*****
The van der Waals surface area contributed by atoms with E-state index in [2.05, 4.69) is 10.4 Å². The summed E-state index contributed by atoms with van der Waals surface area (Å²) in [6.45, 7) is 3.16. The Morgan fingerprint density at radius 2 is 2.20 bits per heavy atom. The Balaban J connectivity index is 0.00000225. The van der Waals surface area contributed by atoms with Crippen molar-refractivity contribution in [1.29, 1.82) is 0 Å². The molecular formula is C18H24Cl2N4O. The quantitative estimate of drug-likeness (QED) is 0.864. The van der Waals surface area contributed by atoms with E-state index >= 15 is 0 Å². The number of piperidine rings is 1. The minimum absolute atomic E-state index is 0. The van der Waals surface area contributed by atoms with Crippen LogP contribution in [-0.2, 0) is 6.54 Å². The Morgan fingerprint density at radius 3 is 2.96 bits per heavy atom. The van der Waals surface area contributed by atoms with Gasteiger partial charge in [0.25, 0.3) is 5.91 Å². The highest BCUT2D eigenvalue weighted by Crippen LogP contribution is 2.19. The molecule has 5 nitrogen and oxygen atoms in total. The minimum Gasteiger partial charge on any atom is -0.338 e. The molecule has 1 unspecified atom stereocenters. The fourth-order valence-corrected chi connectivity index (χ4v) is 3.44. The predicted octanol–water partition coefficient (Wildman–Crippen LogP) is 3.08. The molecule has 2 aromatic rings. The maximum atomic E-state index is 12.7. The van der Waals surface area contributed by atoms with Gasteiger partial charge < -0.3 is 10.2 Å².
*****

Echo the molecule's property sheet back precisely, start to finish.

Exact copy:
The van der Waals surface area contributed by atoms with E-state index in [2.05, 4.69) is 10.4 Å². The summed E-state index contributed by atoms with van der Waals surface area (Å²) in [6.45, 7) is 3.16. The Morgan fingerprint density at radius 2 is 2.20 bits per heavy atom. The Balaban J connectivity index is 0.00000225. The van der Waals surface area contributed by atoms with Crippen molar-refractivity contribution in [1.29, 1.82) is 0 Å². The molecular formula is C18H24Cl2N4O. The quantitative estimate of drug-likeness (QED) is 0.864. The van der Waals surface area contributed by atoms with E-state index >= 15 is 0 Å². The number of piperidine rings is 1. The minimum absolute atomic E-state index is 0. The van der Waals surface area contributed by atoms with Crippen LogP contribution in [-0.2, 0) is 6.54 Å². The Morgan fingerprint density at radius 3 is 2.96 bits per heavy atom. The van der Waals surface area contributed by atoms with Gasteiger partial charge in [0.25, 0.3) is 5.91 Å². The highest BCUT2D eigenvalue weighted by Crippen LogP contribution is 2.19. The molecule has 5 nitrogen and oxygen atoms in total. The minimum Gasteiger partial charge on any atom is -0.338 e. The molecule has 1 unspecified atom stereocenters. The fourth-order valence-corrected chi connectivity index (χ4v) is 3.44. The predicted octanol–water partition coefficient (Wildman–Crippen LogP) is 3.08. The molecule has 2 aromatic rings. The maximum atomic E-state index is 12.7. The van der Waals surface area contributed by atoms with Gasteiger partial charge < -0.3 is 10.2 Å².